PARIS (AFP): The noise of cars honking and zooming through the streets may shorten the lifespan of sparrows growing up near the clamour, scientists said Wednesday.

Researchers from France’s National Centre for Scientific Research (CNRS) noticed that chicks conceived and raised in the din of city traffic have shorter caps on their chromosomes than those reared in a quieter place. Often likened to shoelace tips, these protective ends dubbed telomeres, can predict how cells age. Numerous studies have shown a link between longer telomeres and a longer life.

“Our results provide the first experimental evidence that noise alone can affect a wild (animal’s) early-life telomere length,” said the study published in the Royal Society journal Biology Letters. For the experiment, researchers blasted pre-recorded traffic noise six hours a day, seven days a week, at the chicks’ parents and then the 21 baby birds themselves. Another 16 chicks were born and raised in the relative quiet of the French countryside. When the chicks in both groups were just nine days old, scientists gave the baby birds a full physical exam, which included harvesting their telomeres. They found that chicks reared near the racket had “significantly shorter telomeres”.

The team was not sure why noise hurts telomeres, but speculate it may disrupt the chicks’ sleep and cause them stress. They could not actually measure whether birds in the quiet group lived longer. “We tracked the chicks only up to their first flight. It would be interesting to follow them longer to see how long it takes for the shorter telomeres to have an impact on the birds’ lives,” said study co-author Alizee Meillere.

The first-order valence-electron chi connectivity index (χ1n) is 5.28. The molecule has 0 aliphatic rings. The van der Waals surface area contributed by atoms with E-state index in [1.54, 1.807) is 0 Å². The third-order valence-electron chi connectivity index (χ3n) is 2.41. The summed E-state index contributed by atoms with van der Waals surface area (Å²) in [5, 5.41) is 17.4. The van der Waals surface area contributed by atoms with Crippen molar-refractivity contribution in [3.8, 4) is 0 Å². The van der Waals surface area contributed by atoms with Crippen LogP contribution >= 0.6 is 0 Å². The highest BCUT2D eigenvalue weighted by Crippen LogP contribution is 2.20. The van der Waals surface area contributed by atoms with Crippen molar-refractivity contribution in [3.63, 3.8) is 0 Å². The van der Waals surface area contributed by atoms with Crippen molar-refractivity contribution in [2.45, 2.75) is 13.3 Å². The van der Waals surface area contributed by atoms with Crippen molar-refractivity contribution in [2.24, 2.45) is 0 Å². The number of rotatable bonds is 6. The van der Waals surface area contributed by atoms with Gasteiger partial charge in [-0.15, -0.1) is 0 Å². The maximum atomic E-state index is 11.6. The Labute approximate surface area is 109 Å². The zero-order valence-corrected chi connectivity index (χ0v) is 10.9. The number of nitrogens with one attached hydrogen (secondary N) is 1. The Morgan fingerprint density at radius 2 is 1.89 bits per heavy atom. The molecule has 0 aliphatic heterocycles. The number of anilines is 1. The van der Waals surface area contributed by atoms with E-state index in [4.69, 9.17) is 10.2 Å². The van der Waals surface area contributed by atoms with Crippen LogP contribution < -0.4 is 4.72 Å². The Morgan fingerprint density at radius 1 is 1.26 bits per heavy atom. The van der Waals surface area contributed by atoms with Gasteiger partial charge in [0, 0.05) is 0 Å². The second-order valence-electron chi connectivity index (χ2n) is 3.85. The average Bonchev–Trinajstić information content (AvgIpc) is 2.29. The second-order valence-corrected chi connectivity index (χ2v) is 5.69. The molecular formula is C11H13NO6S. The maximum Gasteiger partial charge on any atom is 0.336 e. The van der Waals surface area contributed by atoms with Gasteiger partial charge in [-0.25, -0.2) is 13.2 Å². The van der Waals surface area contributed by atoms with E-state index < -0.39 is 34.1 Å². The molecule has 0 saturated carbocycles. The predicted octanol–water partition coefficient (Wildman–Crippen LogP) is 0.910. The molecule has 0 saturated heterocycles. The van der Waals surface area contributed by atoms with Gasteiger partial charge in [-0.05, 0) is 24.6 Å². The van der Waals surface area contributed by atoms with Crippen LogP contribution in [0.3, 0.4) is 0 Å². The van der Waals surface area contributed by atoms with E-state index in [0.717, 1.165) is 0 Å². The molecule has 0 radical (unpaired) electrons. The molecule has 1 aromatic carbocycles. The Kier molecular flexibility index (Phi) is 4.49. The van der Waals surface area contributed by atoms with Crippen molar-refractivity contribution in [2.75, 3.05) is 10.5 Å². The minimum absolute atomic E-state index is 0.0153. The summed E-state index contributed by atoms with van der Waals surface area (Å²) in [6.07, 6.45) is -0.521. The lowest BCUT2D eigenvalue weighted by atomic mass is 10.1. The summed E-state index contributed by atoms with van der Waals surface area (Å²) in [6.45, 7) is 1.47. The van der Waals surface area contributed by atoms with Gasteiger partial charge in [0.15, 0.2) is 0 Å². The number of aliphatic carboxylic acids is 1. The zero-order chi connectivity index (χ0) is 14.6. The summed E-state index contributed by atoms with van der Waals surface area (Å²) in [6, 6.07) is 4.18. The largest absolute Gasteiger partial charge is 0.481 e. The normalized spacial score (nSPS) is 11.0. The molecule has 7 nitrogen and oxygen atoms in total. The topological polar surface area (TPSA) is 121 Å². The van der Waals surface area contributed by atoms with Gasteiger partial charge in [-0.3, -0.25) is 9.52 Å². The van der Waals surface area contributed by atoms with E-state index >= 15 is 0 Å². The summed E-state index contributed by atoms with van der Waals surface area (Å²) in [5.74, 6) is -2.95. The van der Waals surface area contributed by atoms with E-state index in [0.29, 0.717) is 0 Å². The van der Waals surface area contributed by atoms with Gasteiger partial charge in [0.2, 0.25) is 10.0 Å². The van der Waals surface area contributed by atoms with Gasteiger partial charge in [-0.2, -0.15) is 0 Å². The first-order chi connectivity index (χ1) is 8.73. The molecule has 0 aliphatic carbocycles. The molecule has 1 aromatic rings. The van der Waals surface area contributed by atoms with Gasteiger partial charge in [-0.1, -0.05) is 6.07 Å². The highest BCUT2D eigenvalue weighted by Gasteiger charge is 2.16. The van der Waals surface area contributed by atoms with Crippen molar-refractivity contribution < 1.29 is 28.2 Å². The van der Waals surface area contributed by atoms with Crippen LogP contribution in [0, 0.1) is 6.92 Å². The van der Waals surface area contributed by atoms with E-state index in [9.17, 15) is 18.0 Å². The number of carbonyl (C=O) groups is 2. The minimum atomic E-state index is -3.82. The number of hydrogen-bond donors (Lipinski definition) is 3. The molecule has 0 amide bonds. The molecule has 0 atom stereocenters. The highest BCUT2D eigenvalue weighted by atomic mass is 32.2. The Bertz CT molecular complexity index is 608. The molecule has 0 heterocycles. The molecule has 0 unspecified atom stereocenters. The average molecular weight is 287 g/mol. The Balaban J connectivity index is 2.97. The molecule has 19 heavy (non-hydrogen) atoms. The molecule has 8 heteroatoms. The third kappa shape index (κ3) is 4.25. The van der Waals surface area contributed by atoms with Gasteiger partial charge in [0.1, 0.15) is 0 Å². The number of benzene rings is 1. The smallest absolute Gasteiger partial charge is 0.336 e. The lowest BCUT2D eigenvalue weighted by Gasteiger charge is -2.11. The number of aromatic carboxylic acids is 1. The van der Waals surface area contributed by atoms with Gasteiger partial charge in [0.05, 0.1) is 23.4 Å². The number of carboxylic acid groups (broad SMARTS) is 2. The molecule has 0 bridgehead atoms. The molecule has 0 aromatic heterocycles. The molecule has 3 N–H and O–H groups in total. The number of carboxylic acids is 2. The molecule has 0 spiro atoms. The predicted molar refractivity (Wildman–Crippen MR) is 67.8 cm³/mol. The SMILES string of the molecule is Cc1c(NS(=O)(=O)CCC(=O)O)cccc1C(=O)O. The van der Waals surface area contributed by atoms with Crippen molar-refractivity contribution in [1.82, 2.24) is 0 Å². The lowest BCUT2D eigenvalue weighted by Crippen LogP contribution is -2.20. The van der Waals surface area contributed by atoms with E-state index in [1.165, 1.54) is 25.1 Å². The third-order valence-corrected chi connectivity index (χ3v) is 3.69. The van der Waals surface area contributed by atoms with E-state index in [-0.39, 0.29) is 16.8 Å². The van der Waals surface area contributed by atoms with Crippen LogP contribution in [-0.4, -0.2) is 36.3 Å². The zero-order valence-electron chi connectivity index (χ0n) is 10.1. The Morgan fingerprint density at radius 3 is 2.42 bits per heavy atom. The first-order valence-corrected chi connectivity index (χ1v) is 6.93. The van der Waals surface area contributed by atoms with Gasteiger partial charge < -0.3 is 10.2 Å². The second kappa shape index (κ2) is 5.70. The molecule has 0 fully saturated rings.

The effect on bird telomeres adds to the list of negative impacts of noise pollution on wild creatures. “Noise interferes with acoustic communication, which is very important, especially for birds,” Meillere said. “In a noisy place, they are unable to find a good partner, they can’t hear their chicks and feed them when needed,” she added. Scientists believe that as telomeres wear down, so does the protection they give to chromosomes, impairing DNA replication and boosting the risk of cellular malfunction and diseases, including cancer.